ZLIB and Zstandard are widely used compression libraries. Microsoft SEAL can optionally use these libraries to compress data that is serialized.

One may ask how compression can help when ciphertext and key data is supposed to be indistinguishable from random. In Microsoft SEAL Ciphertext objects consist of a large number of integers modulo specific prime numbers (coeff_modulus primes). When using the CKKS scheme in particular, these prime numbers can be quite small (e.g., 30 bits), but the data is nevertheless serialized as 64-bit integers. Therefore, it is not uncommon that almost half of the ciphertext bytes are zeros, and applying a general-purpose compression algorithm is a convenient way of getting rid this wasted space. The BFV scheme benefits typically less from this technique, because the prime numbers used for the coeff_modulus encryption parameter tend to be larger, and integers modulo these prime numbers fill more of each 64-bit word. Compressed serialization can be applied to any serializable Microsoft SEAL object – not just to Ciphertext and keys .

If Microsoft SEAL is compiled with ZLIB or Zstandard support, compression will automatically be used for serialization; see Serialization::compr_mode_default in native/src/seal/serialization.h. However, it is always possible to explicitly pass compr_mode_type::none to serialization methods to disable compression. If both ZLIB and Zstandard support are enabled, Zstandard is used by default due to its much better performance.

Note: The compression rate for a SecretKey can (in theory at least) reveal information about the key. In most common applications of Microsoft SEAL the size of a SecretKey would not be deliberately revealed to untrusted parties. If this is a concern, one can always save the SecretKey in an uncompressed form.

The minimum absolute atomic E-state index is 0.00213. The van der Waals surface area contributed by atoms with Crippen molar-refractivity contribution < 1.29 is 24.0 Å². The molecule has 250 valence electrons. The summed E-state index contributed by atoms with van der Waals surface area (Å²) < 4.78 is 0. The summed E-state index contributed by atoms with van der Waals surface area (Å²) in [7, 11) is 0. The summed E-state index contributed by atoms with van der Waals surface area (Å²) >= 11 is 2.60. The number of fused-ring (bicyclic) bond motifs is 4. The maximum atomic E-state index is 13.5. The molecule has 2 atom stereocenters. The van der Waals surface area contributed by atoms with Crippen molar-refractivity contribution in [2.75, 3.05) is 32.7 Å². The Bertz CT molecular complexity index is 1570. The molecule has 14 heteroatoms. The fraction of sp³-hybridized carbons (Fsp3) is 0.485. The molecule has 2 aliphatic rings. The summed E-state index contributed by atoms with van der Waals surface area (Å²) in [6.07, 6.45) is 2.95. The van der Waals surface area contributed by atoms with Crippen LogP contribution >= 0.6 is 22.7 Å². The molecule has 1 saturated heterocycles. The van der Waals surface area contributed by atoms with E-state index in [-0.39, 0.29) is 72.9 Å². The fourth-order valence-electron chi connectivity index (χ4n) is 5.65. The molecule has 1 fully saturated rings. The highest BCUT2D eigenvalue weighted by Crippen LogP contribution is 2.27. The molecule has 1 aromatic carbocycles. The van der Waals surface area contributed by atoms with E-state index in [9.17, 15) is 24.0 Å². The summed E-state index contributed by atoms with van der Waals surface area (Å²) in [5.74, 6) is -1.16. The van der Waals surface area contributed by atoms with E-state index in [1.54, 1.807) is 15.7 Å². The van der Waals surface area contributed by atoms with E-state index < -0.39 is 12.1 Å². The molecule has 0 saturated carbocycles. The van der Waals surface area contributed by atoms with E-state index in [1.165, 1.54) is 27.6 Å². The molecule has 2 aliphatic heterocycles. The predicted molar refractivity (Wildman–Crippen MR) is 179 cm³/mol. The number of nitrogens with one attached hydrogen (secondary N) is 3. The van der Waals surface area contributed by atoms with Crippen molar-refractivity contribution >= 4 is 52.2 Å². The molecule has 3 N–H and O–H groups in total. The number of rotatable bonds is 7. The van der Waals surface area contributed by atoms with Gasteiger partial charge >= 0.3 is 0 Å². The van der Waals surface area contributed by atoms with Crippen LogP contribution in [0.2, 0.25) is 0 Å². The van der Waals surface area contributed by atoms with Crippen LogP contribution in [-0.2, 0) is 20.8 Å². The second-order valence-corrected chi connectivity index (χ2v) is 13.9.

Installing from NuGet Package (Windows, Linux, macOS, Android, iOS)

For .NET developers the easiest way of installing Microsoft SEAL is by using the multiplatform NuGet package available at Simply add this package into your .NET project as a dependency and you are ready to go.

To develop mobile applications using Microsoft SEAL and .NET for Android and iOS, just add this package to your Xamarin project. Unlike the Microsoft SEAL C++ library, the .NET wrapper library works only on 64-bit platforms, so only arm64-v8a/x86_64 Android ABIs and arm64/x86_64 iOS architectures are supported.

Installing from vcpkg

You can download and install seal using the vcpkg dependency manager.

git clone
cd vcpkg
./  # ./bootstrap-vcpkg.bat for Windows
./vcpkg integrate install
./vcpkg install seal

The "seal" port in vcpkg is kept up to date by Microsoft team members and community contributors. If the version is out of date, please create an issue or pull request on the vcpkg repository.